Young inmates set fire to mattresses, destroy property in escape bid
Locked in, and with no way out of the State-run Government Observation Home in Madiwala, juvenile offenders who made an attempt to escape set fire to and destroyed property in the intervening hours of Tuesday and Wednesday.
The violence, which started around 11.30 p.m., was brought under control by police and the home's officials in around three hours. By then, the inmates — the youngest of whom was just around 13 — had set mattresses on fire, while also destroying our computers, a television set, indoor games equipment, chairs, and electrical and plumbing fixtures.
Some 15 children suffered light injuries, which they said were caused by the police. Madiwala police denied the allegation, saying the wounds were self-inflicted with shards of glass.
However, a member from the Karnataka State Commission for Protection of Child Rights said though the children had cut themselves, other injury marks — including swelling of the arms — pointed to manhandling by the police. “It is obvious that the police have bashed up the kids,” said the member.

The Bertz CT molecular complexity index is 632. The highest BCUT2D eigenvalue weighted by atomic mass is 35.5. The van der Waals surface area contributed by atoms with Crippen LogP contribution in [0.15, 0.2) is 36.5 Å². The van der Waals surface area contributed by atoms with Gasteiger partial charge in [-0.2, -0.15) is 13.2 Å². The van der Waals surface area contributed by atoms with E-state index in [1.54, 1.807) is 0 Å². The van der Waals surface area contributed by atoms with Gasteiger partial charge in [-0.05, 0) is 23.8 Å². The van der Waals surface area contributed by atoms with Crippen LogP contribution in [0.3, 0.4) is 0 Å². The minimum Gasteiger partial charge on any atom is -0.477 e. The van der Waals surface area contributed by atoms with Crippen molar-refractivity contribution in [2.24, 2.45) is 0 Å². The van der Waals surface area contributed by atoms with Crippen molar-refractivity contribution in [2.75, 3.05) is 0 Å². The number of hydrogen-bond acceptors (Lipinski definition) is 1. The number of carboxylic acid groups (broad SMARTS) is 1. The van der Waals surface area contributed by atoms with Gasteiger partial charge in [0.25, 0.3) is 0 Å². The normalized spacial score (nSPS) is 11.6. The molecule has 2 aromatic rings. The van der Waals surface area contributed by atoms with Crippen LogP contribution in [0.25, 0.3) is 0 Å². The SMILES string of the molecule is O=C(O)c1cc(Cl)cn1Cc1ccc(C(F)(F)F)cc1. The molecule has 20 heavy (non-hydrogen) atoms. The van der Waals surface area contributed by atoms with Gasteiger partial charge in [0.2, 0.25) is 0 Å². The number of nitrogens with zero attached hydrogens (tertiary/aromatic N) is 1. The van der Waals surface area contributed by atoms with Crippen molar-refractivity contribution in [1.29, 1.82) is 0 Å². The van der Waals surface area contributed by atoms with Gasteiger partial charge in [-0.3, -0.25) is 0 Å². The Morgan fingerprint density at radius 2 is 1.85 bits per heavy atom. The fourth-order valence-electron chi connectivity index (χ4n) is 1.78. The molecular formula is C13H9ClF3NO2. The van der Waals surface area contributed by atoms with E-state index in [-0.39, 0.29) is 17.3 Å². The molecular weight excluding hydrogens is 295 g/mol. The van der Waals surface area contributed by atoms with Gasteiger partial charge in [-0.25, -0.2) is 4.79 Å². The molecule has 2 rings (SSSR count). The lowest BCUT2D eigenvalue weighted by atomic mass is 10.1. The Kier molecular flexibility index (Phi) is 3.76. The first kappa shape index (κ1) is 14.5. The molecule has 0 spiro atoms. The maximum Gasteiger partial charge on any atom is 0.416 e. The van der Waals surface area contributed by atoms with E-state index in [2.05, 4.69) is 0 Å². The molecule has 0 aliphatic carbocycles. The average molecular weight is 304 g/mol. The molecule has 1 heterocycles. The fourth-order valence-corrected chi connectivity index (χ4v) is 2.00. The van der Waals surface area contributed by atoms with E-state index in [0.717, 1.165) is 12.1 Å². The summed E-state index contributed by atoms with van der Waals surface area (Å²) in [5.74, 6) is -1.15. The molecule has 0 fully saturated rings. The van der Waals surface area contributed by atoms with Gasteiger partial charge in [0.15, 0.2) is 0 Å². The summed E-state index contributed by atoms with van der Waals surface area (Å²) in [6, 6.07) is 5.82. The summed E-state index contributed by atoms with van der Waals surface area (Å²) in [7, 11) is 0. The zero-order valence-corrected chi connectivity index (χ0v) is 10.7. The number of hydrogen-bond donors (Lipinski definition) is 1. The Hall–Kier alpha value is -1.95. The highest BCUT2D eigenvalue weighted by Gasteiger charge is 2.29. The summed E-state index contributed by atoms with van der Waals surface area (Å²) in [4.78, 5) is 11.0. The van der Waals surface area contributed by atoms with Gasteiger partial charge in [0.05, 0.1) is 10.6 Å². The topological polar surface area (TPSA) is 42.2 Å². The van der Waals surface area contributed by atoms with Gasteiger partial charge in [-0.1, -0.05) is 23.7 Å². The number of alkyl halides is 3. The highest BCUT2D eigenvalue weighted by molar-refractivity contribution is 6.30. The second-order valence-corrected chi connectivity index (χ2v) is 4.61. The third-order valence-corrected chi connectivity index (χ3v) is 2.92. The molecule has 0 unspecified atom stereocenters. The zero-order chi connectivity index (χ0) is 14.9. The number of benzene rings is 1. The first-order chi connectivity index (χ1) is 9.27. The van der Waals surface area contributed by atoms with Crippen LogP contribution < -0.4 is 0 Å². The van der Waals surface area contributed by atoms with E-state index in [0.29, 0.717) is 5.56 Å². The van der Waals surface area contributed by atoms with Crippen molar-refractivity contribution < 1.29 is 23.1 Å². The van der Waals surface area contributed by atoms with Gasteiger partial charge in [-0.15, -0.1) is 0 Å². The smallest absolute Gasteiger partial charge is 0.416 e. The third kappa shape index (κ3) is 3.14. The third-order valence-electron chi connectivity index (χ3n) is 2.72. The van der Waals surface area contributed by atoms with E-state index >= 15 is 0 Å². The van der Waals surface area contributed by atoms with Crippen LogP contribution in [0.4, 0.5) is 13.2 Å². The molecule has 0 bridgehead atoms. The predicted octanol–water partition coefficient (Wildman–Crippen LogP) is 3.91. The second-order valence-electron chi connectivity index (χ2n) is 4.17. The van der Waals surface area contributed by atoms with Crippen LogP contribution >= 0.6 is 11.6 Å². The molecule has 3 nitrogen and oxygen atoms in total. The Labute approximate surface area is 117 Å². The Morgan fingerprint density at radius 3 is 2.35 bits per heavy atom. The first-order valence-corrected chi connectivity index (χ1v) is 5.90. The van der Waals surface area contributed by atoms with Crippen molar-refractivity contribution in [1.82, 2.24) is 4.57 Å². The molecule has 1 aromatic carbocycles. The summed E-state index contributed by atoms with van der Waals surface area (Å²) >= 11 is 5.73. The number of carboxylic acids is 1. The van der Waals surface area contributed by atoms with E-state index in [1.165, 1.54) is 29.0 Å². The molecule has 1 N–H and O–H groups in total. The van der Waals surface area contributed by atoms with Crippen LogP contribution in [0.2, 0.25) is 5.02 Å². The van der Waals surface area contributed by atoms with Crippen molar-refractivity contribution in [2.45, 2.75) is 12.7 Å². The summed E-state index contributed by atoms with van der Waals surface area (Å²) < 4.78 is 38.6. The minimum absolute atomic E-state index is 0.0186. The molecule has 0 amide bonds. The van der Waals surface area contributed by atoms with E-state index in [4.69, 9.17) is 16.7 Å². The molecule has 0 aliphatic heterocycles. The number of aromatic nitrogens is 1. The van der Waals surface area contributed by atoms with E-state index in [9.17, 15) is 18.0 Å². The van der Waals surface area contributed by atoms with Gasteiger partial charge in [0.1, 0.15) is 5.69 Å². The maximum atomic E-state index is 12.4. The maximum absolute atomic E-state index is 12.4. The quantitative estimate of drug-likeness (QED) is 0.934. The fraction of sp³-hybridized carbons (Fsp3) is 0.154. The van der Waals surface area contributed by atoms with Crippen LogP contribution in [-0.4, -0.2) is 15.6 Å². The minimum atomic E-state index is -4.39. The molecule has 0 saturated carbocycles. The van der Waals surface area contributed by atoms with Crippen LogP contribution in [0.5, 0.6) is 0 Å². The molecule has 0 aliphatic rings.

An official from the Department of Woman and Child Development (DWCD), which runs the home, said the agitation could have started because of “impatience” on the part of the children. “A week ago, a judge on the Juvenile Justice Board was promoted and transferred. There is a 15-day gap where no case is taken up until a new judge comes. Because of this, cases have been delayed. The children don't understand this as the reason for the additional time detained,” he said.
The trouble began when four inmates, some said to be over 20 years of age, allegedly attempted to escape.
The solitary guard on duty and a matron, who stayed in her quarters nearby, called the police. The boys panicked when groups of policemen gathered around the complex, an eyewitness said. The boys then stacked mattresses, clothes and bed-sheets at the entrance before setting them on fire to prevent anyone entering the complex.
One fire tender was sent to the scene, and with the doors being locked, fire officials had to douse the flames through the door grills.
According to the police, apart from hacksaws, which were used to cut the grills, narcotics substances, syringes and blades were found on the premises.
A DWCD official said an inquiry would be conducted to trace how these items were smuggled in. “In all probability, they could have been smuggled during the court sessions on Thursdays when family members and friends are allowed to meet the inmates,” said the official.